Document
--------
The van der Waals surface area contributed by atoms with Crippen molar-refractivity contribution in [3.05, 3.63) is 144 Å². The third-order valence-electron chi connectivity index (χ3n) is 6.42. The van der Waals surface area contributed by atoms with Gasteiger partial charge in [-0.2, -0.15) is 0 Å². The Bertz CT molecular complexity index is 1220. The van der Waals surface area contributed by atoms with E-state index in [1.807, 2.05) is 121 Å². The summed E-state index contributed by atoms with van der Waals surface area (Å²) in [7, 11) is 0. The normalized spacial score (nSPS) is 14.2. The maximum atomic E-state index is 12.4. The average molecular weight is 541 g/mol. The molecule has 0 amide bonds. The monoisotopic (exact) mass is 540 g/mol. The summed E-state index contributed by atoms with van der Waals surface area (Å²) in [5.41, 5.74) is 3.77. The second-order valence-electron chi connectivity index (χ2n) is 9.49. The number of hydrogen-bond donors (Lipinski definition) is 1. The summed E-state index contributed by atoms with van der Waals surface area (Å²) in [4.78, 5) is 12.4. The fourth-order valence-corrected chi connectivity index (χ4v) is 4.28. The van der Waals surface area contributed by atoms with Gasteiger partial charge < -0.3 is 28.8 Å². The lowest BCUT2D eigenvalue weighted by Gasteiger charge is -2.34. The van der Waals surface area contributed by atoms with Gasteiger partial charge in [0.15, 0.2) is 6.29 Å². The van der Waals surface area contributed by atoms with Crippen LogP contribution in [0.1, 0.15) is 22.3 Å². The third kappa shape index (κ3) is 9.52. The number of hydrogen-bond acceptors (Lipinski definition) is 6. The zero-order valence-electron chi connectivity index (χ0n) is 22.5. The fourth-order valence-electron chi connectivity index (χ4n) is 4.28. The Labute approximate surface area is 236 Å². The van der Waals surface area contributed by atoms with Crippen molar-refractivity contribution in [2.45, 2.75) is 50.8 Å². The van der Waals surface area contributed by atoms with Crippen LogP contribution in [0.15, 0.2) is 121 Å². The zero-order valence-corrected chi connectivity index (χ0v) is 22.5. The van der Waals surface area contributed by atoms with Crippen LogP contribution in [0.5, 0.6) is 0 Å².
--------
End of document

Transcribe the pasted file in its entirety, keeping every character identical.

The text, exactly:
The van der Waals surface area contributed by atoms with Crippen molar-refractivity contribution in [3.05, 3.63) is 144 Å². The third-order valence-electron chi connectivity index (χ3n) is 6.42. The van der Waals surface area contributed by atoms with Gasteiger partial charge in [-0.2, -0.15) is 0 Å². The Bertz CT molecular complexity index is 1220. The van der Waals surface area contributed by atoms with E-state index in [1.807, 2.05) is 121 Å². The summed E-state index contributed by atoms with van der Waals surface area (Å²) in [7, 11) is 0. The normalized spacial score (nSPS) is 14.2. The maximum atomic E-state index is 12.4. The average molecular weight is 541 g/mol. The molecule has 0 amide bonds. The monoisotopic (exact) mass is 540 g/mol. The summed E-state index contributed by atoms with van der Waals surface area (Å²) in [5.41, 5.74) is 3.77. The second-order valence-electron chi connectivity index (χ2n) is 9.49. The number of hydrogen-bond donors (Lipinski definition) is 1. The summed E-state index contributed by atoms with van der Waals surface area (Å²) in [4.78, 5) is 12.4. The fourth-order valence-corrected chi connectivity index (χ4v) is 4.28. The van der Waals surface area contributed by atoms with Gasteiger partial charge < -0.3 is 28.8 Å². The lowest BCUT2D eigenvalue weighted by Gasteiger charge is -2.34. The van der Waals surface area contributed by atoms with Gasteiger partial charge in [0.15, 0.2) is 6.29 Å². The van der Waals surface area contributed by atoms with Crippen LogP contribution in [0.1, 0.15) is 22.3 Å². The third kappa shape index (κ3) is 9.52. The number of hydrogen-bond acceptors (Lipinski definition) is 6. The zero-order valence-electron chi connectivity index (χ0n) is 22.5. The fourth-order valence-electron chi connectivity index (χ4n) is 4.28. The Labute approximate surface area is 236 Å². The van der Waals surface area contributed by atoms with Crippen molar-refractivity contribution in [2.45, 2.75) is 50.8 Å². The van der Waals surface area contributed by atoms with Crippen LogP contribution in [0.15, 0.2) is 121 Å². The zero-order valence-corrected chi connectivity index (χ0v) is 22.5. The van der Waals surface area contributed by atoms with Crippen LogP contribution in [0.5, 0.6) is 0 Å².